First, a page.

ELLY GRIMM • Leader & Times
Shania Twain has been going through rather a renaissance in recent months, including concert performances and residencies, her documentary “Not Just A Girl” on Netflix (which I reviewed back in August), and most recently, the release of her new album “Queen of Me,” which dropped last week.
I was actually unaware Twain was about to release a new album, but then last week, as I was searching for something to listen to while doing some work, I saw a couple suggested videos on YouTube from the album and decided almost immediately to go ahead and listen to it. And I’m VERY glad I did.
To start off, I have to give praise to Twain’s vocals throughout the album. As some might know, she had a rough time getting her voice back to normal after battling Lyme Disease several years ago, and with “Queen of Me,” I could definitely tell she was excited to be back in the studio and singing. Something I also noticed with Twain’s vocals, though, is she seems to have developed more of her deeper register because there are some lower tones she hits that I’m not sure I’ve heard in her earlier songs. She might not sound exactly like she did on her earlier albums, but there’s still a lot of energy radiating off the album and I absolutely enjoyed it. I have a feeling many of the songs will be used for workouts, general mood lifting, jamming out in the car, etc., because that’s how energetic the album is.
The album is about starting over and finding yourself again, and each song has a very distinct message regarding just that, and the overall effect is pretty cool. The fun begins almost right away with the first song, “Giddy Up” (which I’m sure will remind some listeners of “Man! I Feel Like A Woman”), which I would actually say is my favorite song overall from the album. I feel like there will be MANY line dancing videos to that song uploaded to YouTube in the near future due to how catchy it is. “Brand New” is another song I really enjoyed and should particularly resonate with people who have left bad relationships in the past. The opening verses alone, which features the lyrics “I just said goodbye/And you didn't care enough to ask me why/I was hoping that you wouldn't blow this/But you just kept trying to control this/Typical you didn't notice me leave” particularly stuck with me, and so did the lyrics “You took too long/When you got that I was gone/Now I talk about you in the past tense/Got to the end of the sentence/Without you finishing it for me” later on in the song. It’s a rather simple song and not particularly life-altering or anything, but the lyrics definitely struck a chord with me.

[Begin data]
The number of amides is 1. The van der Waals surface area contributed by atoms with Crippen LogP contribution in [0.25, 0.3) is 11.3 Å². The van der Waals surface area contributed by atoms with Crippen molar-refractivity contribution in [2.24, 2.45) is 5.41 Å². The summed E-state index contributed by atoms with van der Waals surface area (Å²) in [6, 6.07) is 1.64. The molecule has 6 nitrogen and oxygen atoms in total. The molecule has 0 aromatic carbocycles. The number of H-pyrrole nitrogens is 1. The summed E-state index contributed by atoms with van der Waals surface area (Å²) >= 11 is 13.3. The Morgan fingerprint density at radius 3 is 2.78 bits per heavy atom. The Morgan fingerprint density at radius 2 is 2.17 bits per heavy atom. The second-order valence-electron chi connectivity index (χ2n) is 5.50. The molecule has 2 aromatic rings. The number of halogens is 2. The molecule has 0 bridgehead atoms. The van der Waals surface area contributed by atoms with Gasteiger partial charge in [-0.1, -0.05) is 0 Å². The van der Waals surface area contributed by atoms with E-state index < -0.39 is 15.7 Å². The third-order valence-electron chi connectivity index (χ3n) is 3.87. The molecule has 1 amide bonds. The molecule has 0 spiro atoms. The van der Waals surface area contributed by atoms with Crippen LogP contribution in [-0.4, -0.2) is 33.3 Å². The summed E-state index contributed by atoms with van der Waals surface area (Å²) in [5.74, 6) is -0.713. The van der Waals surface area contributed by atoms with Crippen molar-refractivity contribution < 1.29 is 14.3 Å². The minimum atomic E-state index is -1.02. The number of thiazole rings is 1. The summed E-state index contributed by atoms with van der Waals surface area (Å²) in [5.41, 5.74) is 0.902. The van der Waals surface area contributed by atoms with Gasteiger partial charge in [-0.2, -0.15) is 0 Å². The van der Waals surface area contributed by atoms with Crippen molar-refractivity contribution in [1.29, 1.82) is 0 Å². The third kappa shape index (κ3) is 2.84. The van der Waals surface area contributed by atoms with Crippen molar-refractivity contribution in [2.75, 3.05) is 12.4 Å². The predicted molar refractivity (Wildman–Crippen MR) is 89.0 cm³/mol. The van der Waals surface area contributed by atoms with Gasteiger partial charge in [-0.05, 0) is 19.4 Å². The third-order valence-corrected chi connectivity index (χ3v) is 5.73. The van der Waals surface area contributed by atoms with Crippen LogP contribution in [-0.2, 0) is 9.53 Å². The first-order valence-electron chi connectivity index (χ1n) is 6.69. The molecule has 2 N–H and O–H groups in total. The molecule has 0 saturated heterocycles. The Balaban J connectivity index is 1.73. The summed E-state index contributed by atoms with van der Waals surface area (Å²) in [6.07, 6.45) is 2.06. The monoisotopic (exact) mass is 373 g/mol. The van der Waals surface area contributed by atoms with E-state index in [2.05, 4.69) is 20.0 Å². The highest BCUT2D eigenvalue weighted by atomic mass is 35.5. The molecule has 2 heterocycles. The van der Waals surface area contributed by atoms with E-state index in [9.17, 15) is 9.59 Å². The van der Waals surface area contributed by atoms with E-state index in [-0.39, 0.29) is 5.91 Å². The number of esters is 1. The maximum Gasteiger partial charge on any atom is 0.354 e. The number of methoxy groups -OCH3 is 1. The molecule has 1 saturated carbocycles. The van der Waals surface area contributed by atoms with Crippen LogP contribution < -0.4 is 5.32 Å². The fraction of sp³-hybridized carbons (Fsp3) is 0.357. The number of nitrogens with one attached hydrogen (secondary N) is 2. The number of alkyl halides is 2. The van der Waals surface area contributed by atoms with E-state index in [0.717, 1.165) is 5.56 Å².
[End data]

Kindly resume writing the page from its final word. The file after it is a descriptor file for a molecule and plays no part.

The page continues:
Another particular favorite of mine from the album is "Inhale/Exhale AIR," which is basically asking listeners what they want to do with their time – do they want to just let life pass them by or are they going to make life fun and do the most they can with what they have? Everyone poses this type of question to themselves at some point in their lives, so it’s VERY relatable. Again, while rather a simple song, the overall message definitely struck a chord. Another song that particularly stood out to me was “The Hardest Stone,” the final song on the album. The song’s story itself is rather heartbreaking, and the chorus alone – “When will I learn/The hardest stone to turnIs the heart?/Oh, how will I know/It's time to let go?/When the world won't stop moving, I'm losing my hold/I thought it would change/Then I woke up dazed/In the dark/Oh when will I learn/The hardest stone to turn/Is the heart?” – is something I found just beautiful, and Twain’s vocals are amazing.
While the songs for the most part are again, rather simple, the messages in the individual songs and the overall album are pretty universal. Everyone has a point when they need to reevaluate some things and take stock of what’s happened in their lives, and each of the songs on the album capture those feelings pretty well, whether it’s about ending a relationship or getting back into the dating world or anything in between. It’s all very relatable and listeners will have at least one “Ooooh, I FELT that!” moment while listening to the album. While the songs are primarily pop, there are also a few moments where Twain’s country influences are heard, and the combination is very balanced. The only other minor complaint I have about the songs is how they end so abruptly – with every song, there’s the impression given that there’s more to come, but then they all just abruptly end, which was a little jarring.
Overall, I very enjoyed listening to “Queen of Me,” and I would give it a “B” grade. Twain’s vocals are outstanding and energetic, and the album overall is a great statement about being your own champion and going through your own renaissance. However, I feel like there could have been more done with the lyrics so the album could have been a bit of a deeper listen. If you’re a fan of any of Shania Twain’s other albums, there’s a chance you’ll enjoy “Queen of Me.”